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Sør-reaksjoner på Rio+20

 

 

ASIA PACIFIC PEOPLES’ DECLARATION ON RIO+20


The Declaration is the outcome document of the Asia-Pacific Research Network (APRN) Biennial Conference “Rio for People: Strengthening People’s Capacity for Genuine Sustainable Development” on June 4-7, 2012. It was co-organized with IBON International as part of the global Rights for Sustainability (R4S) campaign. It was held in Hanoi, Vietnam with the assistance of local members SRD, S-CODE, and MSD. Organizations interested to endorse or become signatory to the Declaration may contact APRN at secretariat@aprnet.org

We, 83 representatives of civil society organizations from 18 countries in Asia Pacific gathered twenty years after the first Earth Summit in 1992 fully aware that the world is farther than ever from reaching the goals of sustainable development.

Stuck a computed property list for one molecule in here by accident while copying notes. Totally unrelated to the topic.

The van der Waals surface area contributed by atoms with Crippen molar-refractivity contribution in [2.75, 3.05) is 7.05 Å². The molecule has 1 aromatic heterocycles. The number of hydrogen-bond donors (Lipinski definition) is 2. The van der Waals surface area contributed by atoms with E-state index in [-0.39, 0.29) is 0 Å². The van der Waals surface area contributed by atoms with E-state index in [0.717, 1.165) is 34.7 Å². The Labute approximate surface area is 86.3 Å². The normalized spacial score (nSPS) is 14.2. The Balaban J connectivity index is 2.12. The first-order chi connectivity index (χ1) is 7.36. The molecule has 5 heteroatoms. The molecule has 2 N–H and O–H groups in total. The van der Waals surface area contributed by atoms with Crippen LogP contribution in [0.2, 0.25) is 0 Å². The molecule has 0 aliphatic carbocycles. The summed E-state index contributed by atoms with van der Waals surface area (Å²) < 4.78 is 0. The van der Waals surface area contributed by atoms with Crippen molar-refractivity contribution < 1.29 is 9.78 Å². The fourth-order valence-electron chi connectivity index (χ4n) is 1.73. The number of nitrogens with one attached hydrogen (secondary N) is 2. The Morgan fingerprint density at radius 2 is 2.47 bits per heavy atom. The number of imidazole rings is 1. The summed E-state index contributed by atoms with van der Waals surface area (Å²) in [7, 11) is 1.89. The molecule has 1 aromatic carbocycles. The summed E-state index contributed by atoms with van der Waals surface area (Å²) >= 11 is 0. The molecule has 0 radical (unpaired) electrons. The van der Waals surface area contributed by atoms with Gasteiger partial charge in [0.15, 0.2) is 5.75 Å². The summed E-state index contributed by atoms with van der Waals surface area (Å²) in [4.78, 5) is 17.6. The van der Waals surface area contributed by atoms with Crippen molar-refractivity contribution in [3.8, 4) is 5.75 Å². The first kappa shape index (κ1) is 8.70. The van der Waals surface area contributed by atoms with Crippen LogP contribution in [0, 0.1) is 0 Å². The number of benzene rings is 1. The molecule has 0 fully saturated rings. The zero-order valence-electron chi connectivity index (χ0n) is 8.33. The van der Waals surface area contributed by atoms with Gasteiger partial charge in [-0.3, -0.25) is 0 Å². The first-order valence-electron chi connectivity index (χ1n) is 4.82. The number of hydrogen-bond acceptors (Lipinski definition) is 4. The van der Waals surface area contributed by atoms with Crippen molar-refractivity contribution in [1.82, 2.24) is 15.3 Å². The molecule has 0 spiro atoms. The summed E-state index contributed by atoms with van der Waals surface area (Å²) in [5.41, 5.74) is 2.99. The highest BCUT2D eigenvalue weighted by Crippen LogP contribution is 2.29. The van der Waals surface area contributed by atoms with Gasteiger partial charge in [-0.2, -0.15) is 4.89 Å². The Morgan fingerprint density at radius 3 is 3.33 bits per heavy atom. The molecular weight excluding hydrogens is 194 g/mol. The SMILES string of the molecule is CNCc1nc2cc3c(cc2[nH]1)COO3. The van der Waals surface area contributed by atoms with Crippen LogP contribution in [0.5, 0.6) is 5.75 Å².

Our world today is locked in environmental, social, political, economic, and environmental crises. Resource depletion and biodiversity loss continue at very rapid rates. Air and water pollution from agro-chemical and industrial processes continue to cause serious economic, social, and health problems. Greenhouse gas emissions continue to rise, causing dangerous climate change. The world’s richest 10 per cent soak up over half of the world’s income, while 2.5 billion people in the South live on less than $2 a day. People in wealthy countries consume as much as ten times more natural resources than those in poorer countries, while in the South, 1 billion are hungry, 1.6 billion have no access to electricity, and over 1 billion have no access to clean water.